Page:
Selecting the best heat exchange solution for food pasteurisation


Selecting the best heat exchange solution for food pasteurisation

The texture and viscosity of food is not only an important quality parameter, it also influences how food behaves during production and processing. Therefore, it should be considered when choosing the handling and treatment equipment used in the manufacturing process. This is particularly true when this process has the potential to change the viscosity of the product itself, as can be the case with pasteurisation or cooking.

Pasteurisation

Pasteurisation differs from sterilisation in that it only aims to reduce the number of bacterial pathogens to a level where they are very unlikely to cause disease before the specified use-by date and potentially extend the shelf life of the product in question. For alkaline foods it will typically extend shelf life by several days, while acidic foods (with a pH above 4.5) can have their shelf life increased by months. In contrast, sterilisation aims to kill all pathogens present in the food or drink to prevent spoilage for long periods.

There are various different types of pasteurisation based on different combinations of heat and time. Two of the most common are high-temperature, short-time (HTST) and extended shelf life (ESL). When determining the factors required for effective pasteurisation, there are two key variables to consider:

  1. The heat required to raise the temperature of the foodstuff by the right amount to destroy sufficient pathogens without changing other characteristics. This is known as the sensible heat.
  2. The timing (or extent) of heat treatment required to stabilise the foodstuff based on the most resistant enzyme or microorganism present — the so-called ‘D-value’.

Other elements which characterise the quality of food, including flavours, colours and vitamins, also have their own D-values. It is often the case that using the HTST method will best preserve the quality of the foodstuff, but this is not true in all cases.

Viscosity

Viscosity is a measure of texture, which is itself one of the key quality characteristics of food and drink. It is a measure of a substance’s resistance to motion under an applied force based on the amount of force required to remove one layer in relation to another (shear stress) and the change in speed of the layers relative to each other (the shear rate). It is measured in units called centipose (cP), with one cP being equal to 1 mPa·s-1 (millipascal per second).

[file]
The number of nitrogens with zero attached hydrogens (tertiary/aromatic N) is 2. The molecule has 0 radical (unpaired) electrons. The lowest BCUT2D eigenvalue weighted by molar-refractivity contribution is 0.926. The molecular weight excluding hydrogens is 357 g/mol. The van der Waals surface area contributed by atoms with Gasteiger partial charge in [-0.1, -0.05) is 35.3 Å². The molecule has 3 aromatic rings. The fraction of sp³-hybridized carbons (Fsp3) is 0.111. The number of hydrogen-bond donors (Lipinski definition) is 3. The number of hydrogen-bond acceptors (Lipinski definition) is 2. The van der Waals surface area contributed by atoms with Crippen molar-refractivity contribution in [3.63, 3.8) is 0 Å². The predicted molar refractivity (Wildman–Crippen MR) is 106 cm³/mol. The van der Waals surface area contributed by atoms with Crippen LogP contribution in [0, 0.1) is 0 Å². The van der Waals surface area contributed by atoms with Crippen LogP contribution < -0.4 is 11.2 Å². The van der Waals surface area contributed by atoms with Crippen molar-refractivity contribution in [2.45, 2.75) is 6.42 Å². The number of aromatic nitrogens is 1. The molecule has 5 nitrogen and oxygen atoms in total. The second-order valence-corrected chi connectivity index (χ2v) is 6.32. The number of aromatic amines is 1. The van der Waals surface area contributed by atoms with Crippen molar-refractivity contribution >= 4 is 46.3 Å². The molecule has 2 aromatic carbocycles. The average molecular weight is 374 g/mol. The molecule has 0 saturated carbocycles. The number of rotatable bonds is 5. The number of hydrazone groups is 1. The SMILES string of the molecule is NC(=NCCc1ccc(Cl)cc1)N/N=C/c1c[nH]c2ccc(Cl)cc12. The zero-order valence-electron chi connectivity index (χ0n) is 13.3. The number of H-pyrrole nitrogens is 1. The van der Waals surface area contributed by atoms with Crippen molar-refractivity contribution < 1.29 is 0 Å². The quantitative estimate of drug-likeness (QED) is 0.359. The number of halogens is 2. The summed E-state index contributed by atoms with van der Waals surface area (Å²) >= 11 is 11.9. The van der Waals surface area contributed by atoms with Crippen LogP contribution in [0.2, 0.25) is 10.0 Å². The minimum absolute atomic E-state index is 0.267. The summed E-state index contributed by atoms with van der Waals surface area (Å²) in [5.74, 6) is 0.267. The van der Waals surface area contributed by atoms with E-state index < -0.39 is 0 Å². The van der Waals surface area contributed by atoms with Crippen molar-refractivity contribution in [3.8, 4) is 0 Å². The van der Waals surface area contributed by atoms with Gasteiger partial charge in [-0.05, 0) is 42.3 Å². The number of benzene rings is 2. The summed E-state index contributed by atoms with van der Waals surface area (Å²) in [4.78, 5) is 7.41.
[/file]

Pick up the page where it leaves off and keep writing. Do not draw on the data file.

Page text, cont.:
Most fluids are classified as being either Newtonian or non-Newtonian according to the way that their viscosity changes due to shear stress and temperature. Newtonian fluids have the same viscosity irrespective of changes in temperature or shear stress; the most common example of this is water. Non-Newtonian fluids (which are further divided into five categories) have viscosities which fluctuate depending on the shear rate applied.

As viscosity is a key part of the texture of food and drink, processing operations should not have an adverse effect on it. Factors such as pumping, heating, cooling and passing through pipework all have the potential to affect viscosity, with the exact effects depending both on the liquid itself and the way it is handled.

Whatever foodstuff you are looking to heat or cool, understanding its viscosity properties is the first step to specifying a system which will not result in adverse effects on the quality of your product.

Pizza sauce problems

HRS Heat Exchangers was contacted by an international customer that was experiencing just such a problem. One of its products is a pizza sauce (a non-Newtonian fluid) for a popular restaurant chain. After cooking, the sauce was pumped through a multitube heat exchanger to cool it. However, the system pressure was so great that the generated shear stress on the sauce permanently changed its viscosity, making it thinner than it should be. In the worst case, the sauce was so thin that that it would not stay on the pizza base when used in the restaurants.

The original unit passed the sauce though a series of ½″ and 1″ tubes which generated high pressure. Replacing it with an HRS Unicus model heat exchanger using seven 3″ tubes resolved the pressure issues, while the Unicus unit’s oscillating cleaning system is much gentler than a rotary scraped surface heat exchanger, further helping to maintain the quality of the pizza sauce.

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